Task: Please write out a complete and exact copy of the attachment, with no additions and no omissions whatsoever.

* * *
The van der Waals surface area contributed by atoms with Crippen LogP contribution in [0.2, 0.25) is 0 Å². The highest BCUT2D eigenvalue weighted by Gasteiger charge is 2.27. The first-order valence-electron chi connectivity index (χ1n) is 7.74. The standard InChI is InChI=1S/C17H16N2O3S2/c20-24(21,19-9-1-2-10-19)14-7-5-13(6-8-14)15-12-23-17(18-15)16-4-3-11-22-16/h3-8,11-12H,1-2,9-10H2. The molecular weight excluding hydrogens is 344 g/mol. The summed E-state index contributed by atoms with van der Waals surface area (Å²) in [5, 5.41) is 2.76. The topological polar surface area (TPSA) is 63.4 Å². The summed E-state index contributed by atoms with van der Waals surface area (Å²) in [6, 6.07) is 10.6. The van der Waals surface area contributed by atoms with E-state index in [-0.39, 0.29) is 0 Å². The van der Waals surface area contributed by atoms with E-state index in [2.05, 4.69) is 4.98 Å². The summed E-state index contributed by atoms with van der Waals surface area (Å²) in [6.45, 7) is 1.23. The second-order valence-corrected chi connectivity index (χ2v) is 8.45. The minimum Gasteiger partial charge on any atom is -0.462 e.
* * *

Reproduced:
The van der Waals surface area contributed by atoms with Crippen LogP contribution in [0.2, 0.25) is 0 Å². The highest BCUT2D eigenvalue weighted by Gasteiger charge is 2.27. The first-order valence-electron chi connectivity index (χ1n) is 7.74. The standard InChI is InChI=1S/C17H16N2O3S2/c20-24(21,19-9-1-2-10-19)14-7-5-13(6-8-14)15-12-23-17(18-15)16-4-3-11-22-16/h3-8,11-12H,1-2,9-10H2. The molecular weight excluding hydrogens is 344 g/mol. The summed E-state index contributed by atoms with van der Waals surface area (Å²) in [5, 5.41) is 2.76. The topological polar surface area (TPSA) is 63.4 Å². The summed E-state index contributed by atoms with van der Waals surface area (Å²) in [6, 6.07) is 10.6. The van der Waals surface area contributed by atoms with E-state index in [-0.39, 0.29) is 0 Å². The van der Waals surface area contributed by atoms with E-state index in [2.05, 4.69) is 4.98 Å². The summed E-state index contributed by atoms with van der Waals surface area (Å²) in [6.45, 7) is 1.23. The second-order valence-corrected chi connectivity index (χ2v) is 8.45. The minimum Gasteiger partial charge on any atom is -0.462 e.